16 July 2003 17:50 [Source: ICIS news]
LONDON (CNI)--The European Commission (EC) has filed law suits against eleven member countries for failing to lift a moratorium against genetically modified organisms (GMOs) and bring their own legislation into line with that of European Union (EU) rules.
The eleven countries facing the suits are: France, Luxembourg, Belgium, the Netherlands, Germany, Italy, Ireland, Greece, Spain, Austria and Finland.
The suits were filed at the European Court of Justice after the 17 October 2002 deadline had passed and two subsequent written warnings issued to the member states.
A spokeswoman for the EC told CNI Wednesday any "so called moratorium" should have ended in October last year when a new directive, which revised the original framework for regulating the release of GMOs, came into force. The directive improved strictness and transparency to create a more effective and efficient authorisation procedure, according the EC.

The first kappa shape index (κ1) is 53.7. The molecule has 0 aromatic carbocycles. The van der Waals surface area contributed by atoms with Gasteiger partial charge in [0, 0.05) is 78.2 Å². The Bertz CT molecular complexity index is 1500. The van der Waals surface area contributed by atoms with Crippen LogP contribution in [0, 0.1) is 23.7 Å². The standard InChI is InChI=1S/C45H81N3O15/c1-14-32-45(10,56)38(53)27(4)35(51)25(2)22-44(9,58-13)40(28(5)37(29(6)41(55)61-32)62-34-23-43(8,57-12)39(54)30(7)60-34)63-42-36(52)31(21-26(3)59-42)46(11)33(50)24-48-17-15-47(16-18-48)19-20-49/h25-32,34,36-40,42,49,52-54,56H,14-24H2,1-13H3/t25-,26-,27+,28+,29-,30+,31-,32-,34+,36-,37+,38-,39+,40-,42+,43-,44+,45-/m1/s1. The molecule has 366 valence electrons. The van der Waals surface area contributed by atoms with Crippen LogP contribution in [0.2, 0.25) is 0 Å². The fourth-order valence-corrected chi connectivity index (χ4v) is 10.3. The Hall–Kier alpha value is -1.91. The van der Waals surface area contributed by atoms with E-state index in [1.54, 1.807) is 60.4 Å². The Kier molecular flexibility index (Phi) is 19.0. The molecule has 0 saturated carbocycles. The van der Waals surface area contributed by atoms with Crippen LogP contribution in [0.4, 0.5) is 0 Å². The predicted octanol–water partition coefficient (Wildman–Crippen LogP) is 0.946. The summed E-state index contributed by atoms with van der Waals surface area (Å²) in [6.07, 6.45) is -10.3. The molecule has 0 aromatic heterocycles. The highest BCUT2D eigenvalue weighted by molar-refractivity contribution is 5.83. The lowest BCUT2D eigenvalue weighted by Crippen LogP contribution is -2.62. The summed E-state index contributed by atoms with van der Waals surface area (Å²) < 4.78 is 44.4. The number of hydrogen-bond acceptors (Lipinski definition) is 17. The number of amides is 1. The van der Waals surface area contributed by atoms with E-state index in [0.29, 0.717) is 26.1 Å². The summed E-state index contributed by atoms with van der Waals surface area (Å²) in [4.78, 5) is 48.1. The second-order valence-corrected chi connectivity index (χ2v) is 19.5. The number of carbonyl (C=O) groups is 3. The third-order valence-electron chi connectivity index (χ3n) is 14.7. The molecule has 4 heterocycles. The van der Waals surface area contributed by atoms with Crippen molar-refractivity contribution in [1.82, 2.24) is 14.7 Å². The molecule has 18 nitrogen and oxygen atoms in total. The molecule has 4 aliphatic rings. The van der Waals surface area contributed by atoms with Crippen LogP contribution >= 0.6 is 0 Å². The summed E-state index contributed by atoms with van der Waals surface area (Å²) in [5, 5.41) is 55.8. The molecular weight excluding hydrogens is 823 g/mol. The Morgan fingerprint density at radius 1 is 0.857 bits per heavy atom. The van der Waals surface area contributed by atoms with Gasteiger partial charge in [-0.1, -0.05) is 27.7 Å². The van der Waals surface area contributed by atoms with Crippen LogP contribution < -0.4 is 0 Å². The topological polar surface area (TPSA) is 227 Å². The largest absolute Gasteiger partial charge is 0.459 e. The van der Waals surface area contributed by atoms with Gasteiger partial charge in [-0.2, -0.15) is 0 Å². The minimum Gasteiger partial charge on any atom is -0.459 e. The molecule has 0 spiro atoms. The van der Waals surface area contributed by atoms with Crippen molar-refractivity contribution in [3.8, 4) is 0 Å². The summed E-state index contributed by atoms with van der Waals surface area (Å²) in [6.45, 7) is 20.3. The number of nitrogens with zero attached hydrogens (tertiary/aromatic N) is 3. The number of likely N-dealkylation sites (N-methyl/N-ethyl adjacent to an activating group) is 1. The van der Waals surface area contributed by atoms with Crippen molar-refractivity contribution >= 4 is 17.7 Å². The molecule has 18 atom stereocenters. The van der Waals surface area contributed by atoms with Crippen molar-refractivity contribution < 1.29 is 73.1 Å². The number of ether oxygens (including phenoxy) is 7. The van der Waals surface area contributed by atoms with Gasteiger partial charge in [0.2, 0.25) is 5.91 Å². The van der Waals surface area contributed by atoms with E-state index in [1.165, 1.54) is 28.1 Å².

In July, the directive is being supplemented by an EU vote to require that all food products derived from GM crops be labelled as GM-derived.
The Commission said was trying to "ensure a safe, step-by-step" approach to releasing GMOs into the environment. It has some 20 approval requests in the pipeline for GM plants and expects to have an answer on these by the end of 2003, according to the spokeswoman.
Announcing the suits, the Environment Commissioner, Margot Wallstrom, said that EU legislation "provides a solid answer to public concerns about the environmental and health effects of GMOs but our credibility will be severely undermined if we are not able to demonstrate that we can implement it".
The spokeswomen said the EC’s latest action was of relevance to current talks between the US and the World Trade Organisation (WTO) over Europe’s resistance to importing GMOs. It will be taken into account when the WTO decides whether the EU has a case to answer, she said. US trade officials have charged that import restriction from the EU amount to an illegal trade barrier under WTO rules.
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